California Vehicle Code Section 21453 VC makes it a violation to fail to stop at a red light. Running a red light can include bad timing at the intersection, rolling through a right hand turn on red, or stopping too late and over the line at a traffic signal. Running a red light is a traffic violation but can add points to your driving record.
Running a red light or a stop sign may also give a police officer the reason to make a traffic stop in order to look for other criminal violations, like a DUI. If you are facing criminal charges after a traffic stop for running a stop sign or a red light, contact a local East Bay criminal defense lawyer as soon as possible.
Vehicle Code 21453 VC Text for Running a Red Light
Under California Vehicle Code Section 21453, a driver facing a red traffic signal shall stop before entering the intersection, crosswalk, or at the marked line. Unless there is a sign prohibiting a turn, a driver must first stop before turning right on a red light or left from a one-way street onto a one-way street. If there is a right red arrow, the driver cannot make a right turn until an indication permitting movement is shown.
Running a traffic light will generally result in a fine and one point on your driving record. After enough points on your driving record, the DMV may suspend your driver's license as a negligent operator. Your auto insurance is also likely to go up after multiple traffic violations.
Where is a driver supposed to stop at an intersection or at a red light to avoid being stopped by the police ?
- Stop at the marked limit line.
- If there is no marked limit line, stop before entering the crosswalk.
- If there is no line or crosswalk, stop before entering the intersection.
Vehicle Code 22450 VC Text for Running a Stop Sign
Under California Vehicle Code Section 21450, the driver of any vehicle approaching a stop sign at the entrance to or within an intersection shall stop at the limit line. If there is no limit line, the driver has to stop before entering the crosswalk. If there is no limit line or crosswalk, the driver has to stop at the entrance to the intersecting roadway.
Yield Right of Way to Pedestrians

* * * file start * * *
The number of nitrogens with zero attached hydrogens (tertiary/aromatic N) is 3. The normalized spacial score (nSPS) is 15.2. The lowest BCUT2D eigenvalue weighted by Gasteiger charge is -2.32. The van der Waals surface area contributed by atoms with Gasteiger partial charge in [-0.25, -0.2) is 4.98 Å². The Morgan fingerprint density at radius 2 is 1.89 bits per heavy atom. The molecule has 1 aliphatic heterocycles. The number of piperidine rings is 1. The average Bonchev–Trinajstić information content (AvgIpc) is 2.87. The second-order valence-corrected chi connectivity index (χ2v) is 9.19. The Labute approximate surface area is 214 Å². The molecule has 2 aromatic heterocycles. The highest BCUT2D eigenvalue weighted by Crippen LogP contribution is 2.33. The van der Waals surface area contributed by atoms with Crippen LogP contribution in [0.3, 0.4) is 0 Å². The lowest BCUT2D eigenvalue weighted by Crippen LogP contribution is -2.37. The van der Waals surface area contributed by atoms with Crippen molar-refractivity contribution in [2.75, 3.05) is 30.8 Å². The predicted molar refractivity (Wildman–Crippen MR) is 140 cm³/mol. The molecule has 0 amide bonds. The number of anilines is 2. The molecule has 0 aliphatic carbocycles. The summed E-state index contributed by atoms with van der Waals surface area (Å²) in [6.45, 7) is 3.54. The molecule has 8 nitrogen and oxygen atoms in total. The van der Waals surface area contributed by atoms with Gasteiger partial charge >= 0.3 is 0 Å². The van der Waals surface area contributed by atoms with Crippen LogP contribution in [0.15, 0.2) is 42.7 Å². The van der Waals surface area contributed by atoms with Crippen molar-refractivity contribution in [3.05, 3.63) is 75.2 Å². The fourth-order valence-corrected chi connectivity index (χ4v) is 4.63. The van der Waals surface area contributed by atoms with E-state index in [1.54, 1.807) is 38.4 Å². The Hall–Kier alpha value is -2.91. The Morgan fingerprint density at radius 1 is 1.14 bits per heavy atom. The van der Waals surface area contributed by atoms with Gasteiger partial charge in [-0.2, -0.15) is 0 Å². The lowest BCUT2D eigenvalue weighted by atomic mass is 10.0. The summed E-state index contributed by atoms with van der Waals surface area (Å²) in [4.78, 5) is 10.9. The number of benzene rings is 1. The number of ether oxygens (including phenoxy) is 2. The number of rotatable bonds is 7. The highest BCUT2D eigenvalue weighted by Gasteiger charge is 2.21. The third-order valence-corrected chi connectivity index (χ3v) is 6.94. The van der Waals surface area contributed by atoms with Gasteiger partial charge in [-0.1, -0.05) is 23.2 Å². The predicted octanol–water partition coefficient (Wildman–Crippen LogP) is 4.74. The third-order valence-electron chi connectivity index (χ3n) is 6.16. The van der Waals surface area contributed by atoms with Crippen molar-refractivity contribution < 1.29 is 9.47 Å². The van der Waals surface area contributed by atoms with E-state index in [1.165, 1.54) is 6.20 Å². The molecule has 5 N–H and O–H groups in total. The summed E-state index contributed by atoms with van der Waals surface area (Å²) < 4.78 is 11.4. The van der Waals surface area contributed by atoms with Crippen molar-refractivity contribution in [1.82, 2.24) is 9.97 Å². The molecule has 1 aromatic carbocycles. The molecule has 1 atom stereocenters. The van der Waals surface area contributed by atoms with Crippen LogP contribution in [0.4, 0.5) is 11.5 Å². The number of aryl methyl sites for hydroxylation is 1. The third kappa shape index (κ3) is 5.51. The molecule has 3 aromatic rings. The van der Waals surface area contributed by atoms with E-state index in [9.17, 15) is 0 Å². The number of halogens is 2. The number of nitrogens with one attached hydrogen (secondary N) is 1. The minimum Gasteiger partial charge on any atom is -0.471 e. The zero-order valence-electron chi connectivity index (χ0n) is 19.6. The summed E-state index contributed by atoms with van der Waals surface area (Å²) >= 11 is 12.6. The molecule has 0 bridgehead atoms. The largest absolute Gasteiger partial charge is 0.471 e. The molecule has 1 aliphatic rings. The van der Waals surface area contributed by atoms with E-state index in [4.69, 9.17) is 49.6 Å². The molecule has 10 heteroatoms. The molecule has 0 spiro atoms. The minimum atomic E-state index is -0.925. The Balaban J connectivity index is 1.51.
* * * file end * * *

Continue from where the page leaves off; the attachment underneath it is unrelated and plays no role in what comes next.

When drivers stop at a stop sign or come to a stop at a red light on a right hand turn, drivers have to yield the right-of-way before continuing. Drivers have to yield the right-of-way to pedestrians lawfully within an adjacent crosswalk.
Many drivers approach right turns on a yellow as a yield instead of coming to a full stop. However, a pedestrian may suddenly step out into the intersection when they get a walk light. If the light turns red before the driver crosses the line, the driver may be violating the traffic law and putting the pedestrian at risk of an injury.
When turning on a red light after coming to a stop, the driver making a right turn on red or a left from a one-way street onto a one-way street must also yield to other vehicles. The driver yields the right-of-way to any vehicle that has approached or is approaching so closely as to constitute an immediate hazard to the driver.
Traffic Violations and a DUI Accident
Running a red light is not just a traffic offense. Running a stop sign or a red light can also increase the risk of an accident. An accident after having a couple of drinks can increase the risk of a drunk driving arrest, even if the driver's blood alcohol level (BAC) is below the legal limit.
Knowing the risk of getting, not just a ticket but also a DUI arrest, many drivers leave an accident without stopping. This is against the law and may add additional criminal charges for the driver. Talk to your California criminal defense attorney after a DUI arrest to understand your rights, options, and how you can keep your driver's license and avoid a criminal record.
Ticket or Criminal Charges After Running a Red Light or Stop Sign
Traffic tickets can add up, making insurance more expensive and putting your license at risk of suspension. If you are facing multiple traffic violations or criminal charges for failure to appear for a court hearing, talk to your East Bay attorney about your options.
East Bay attorney Lynn Gorelick has more than 35 years of criminal defense and DUI defense experience. Representing drivers in Alameda County and Contra Costa County, Lynn Gorelick is familiar with the local traffic laws, officers, and the judges involved. Contact East Bay DUI lawyer Lynn Gorelick today.